“Dr. Bellido really hit the ground running as chair, and her energy and commitment to understanding the needs of her department have been commendable,” said Westfall. “Despite the challenges posed by the COVID-19 pandemic, she has succeeded in engaging her faculty and truly listening to them as she guides the department.”
Building on Strengths
Bellido began working to establish strong communication with her administrative team and faculty in the months preceding her full-time start as chair in July 2020. That March, she appointed a faculty committee, headed by Patricia Wight, Ph.D., to help her assess the department’s faculty recruitment needs.
The department has a major role in medical student education at UAMS. Physiology and Cell Biology colleagues teach in numerous courses, and four faculty members, Mike Jennings, Ph.D., Frank Simmen, Ph.D., Jerry Ware, Ph.D., and Herschel Conaway, Ph.D., are course directors for modules taken by first- and second-year medical students. Jennings also serves on the College of Medicine Curriculum Committee and as co-chair of the Active Learning Steering Committee. Faculty members are also integral to graduate student education at UAMS, with Rosalia C.M. Simmen, Ph.D., serving as director of the Cell Biology and Physiology Track for the UAMS Graduate Program in Interdisciplinary Sciences and as a course director, and Patricia Wight, Ph.D., and Vladimir Lupashin, Ph.D., serving as course directors.
Physiology and Cell Biology is the home of the UAMS Advanced Microscopy Core facility, which is directed by Brian Storrie, Ph.D., and serves the needs of researchers from all UAMS colleges as well as outside clients from Arkansas and beyond.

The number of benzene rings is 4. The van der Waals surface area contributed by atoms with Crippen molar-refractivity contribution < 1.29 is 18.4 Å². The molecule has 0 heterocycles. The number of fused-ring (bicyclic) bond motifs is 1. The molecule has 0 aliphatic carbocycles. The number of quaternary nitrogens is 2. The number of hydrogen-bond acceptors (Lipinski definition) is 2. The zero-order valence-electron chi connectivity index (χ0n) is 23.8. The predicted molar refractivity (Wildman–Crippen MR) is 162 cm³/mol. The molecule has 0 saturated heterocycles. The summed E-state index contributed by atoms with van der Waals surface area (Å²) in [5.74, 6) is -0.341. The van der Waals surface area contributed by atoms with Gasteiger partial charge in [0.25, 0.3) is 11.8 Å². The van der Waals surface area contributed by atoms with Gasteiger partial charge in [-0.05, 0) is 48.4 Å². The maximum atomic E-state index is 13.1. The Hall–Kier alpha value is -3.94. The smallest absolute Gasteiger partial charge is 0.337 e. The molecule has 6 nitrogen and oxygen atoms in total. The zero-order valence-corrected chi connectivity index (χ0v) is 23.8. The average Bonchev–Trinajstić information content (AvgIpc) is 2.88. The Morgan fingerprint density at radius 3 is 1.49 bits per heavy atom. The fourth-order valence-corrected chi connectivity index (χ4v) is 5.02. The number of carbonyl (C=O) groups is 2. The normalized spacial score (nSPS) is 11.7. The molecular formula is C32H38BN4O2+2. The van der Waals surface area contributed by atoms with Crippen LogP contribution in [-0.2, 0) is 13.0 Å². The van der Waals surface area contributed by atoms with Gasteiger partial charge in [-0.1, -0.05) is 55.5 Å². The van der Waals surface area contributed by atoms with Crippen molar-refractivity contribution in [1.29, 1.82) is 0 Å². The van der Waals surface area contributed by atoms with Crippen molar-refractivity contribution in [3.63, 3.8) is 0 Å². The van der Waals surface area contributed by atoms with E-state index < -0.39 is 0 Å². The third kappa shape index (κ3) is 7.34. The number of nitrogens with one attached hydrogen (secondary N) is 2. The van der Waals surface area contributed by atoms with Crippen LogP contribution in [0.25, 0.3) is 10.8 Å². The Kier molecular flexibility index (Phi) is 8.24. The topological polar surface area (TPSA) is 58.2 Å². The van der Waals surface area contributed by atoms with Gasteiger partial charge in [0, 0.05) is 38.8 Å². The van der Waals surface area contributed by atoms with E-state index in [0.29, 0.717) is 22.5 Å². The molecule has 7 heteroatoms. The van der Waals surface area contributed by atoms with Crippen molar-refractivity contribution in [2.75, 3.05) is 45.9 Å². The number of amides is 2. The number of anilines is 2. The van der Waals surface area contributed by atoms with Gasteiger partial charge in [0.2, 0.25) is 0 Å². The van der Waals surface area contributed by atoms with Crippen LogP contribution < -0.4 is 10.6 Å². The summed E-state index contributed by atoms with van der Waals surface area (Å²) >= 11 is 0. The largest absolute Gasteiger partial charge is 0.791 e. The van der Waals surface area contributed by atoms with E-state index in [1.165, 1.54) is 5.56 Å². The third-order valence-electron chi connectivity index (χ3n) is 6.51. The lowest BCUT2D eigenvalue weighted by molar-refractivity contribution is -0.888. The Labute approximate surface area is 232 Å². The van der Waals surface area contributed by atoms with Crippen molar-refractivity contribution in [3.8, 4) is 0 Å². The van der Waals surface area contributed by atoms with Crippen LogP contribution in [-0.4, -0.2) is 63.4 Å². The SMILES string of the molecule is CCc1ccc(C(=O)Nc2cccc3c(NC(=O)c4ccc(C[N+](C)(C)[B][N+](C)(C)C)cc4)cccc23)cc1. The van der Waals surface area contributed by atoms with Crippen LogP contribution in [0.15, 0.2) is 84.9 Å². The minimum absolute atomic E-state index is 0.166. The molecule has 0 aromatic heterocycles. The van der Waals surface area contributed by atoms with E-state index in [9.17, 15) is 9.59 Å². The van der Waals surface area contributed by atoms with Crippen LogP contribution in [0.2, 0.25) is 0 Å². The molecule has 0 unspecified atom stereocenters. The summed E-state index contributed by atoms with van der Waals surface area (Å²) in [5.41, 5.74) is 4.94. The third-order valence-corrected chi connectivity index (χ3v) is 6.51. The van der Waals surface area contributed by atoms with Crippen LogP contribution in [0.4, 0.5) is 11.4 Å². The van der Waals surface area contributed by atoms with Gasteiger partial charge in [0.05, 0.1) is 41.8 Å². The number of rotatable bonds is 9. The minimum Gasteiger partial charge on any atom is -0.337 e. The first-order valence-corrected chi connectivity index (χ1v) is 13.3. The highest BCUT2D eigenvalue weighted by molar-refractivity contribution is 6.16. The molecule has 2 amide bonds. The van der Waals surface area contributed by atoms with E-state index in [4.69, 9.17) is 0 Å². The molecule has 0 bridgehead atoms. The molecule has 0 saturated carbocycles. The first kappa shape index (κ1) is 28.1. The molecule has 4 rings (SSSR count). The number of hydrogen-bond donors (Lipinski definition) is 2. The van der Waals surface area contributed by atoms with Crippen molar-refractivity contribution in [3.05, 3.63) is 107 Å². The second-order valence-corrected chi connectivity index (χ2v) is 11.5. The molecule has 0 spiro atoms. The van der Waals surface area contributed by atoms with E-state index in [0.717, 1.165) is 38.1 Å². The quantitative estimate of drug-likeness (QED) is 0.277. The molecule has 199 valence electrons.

The department is also home to the faculty leaders of Arkansas INBRE, which has received $78.5 million from the National Institute of General Medical Sciences over the last 20 years to promote and support mentorship-focused biomedical research for undergraduate college students and faculty across the state. Lawrence E. Cornett, Ph.D., serves as principal investigator and director, and Jerry Ware, Ph.D., serves as program coordinator and associate director.
After Dr. Bellido’s recruitment, four faculty members in Physiology and Cell Biology are now contributing to UAMS’ strength in musculoskeletal research. Roy Morello, Ph.D., is an expert in rare bone diseases. Melda Onal, Ph.D., studies gene regulation in bone. Jesús Delgado-Calle, Ph.D., a new recruit recently funded by the National Cancer Institute, studies cancer in bone. Dr. Bellido’s own research spans from osteocyte biology to mechanisms and treatments of bone diseases.
“One of our current strengths is that we have an outstanding group of educators, including senior faculty members who have been teaching for many years,” Bellido said. “We also have strong research programs led by well-established faculty members. However, faculty recruitment is vital for us in order to maintain and build on what we are doing for many decades to come.”
Recruiting is underway for two assistant professors whose research interests will build on existing strengths in the department, including bone biology, intracellular membrane trafficking, platelet physiology, cancer biology and molecular neurobiology. Bellido and her colleagues are particularly interested in recruiting faculty to contribute to the development and expansion of campus-wide centers of excellence in cancer and musculoskeletal biology.
“COVID put the brakes on some of the things we initially wanted to do to jumpstart faculty recruitment last year, but we have been very creative and work around the hurdles of social distancing,” Bellido said, noting that the positions have drawn a flood of applicants who are being interviewed virtually.
“Our faculty and administrative staff are second-to-none,” Bellido said. “I am very excited about what we can accomplish together, and I look forward to growing the department, with the continued support of College of Medicine and UAMS leadership, and to provide opportunities for new faculty members, students and postdoctoral fellows to excel.”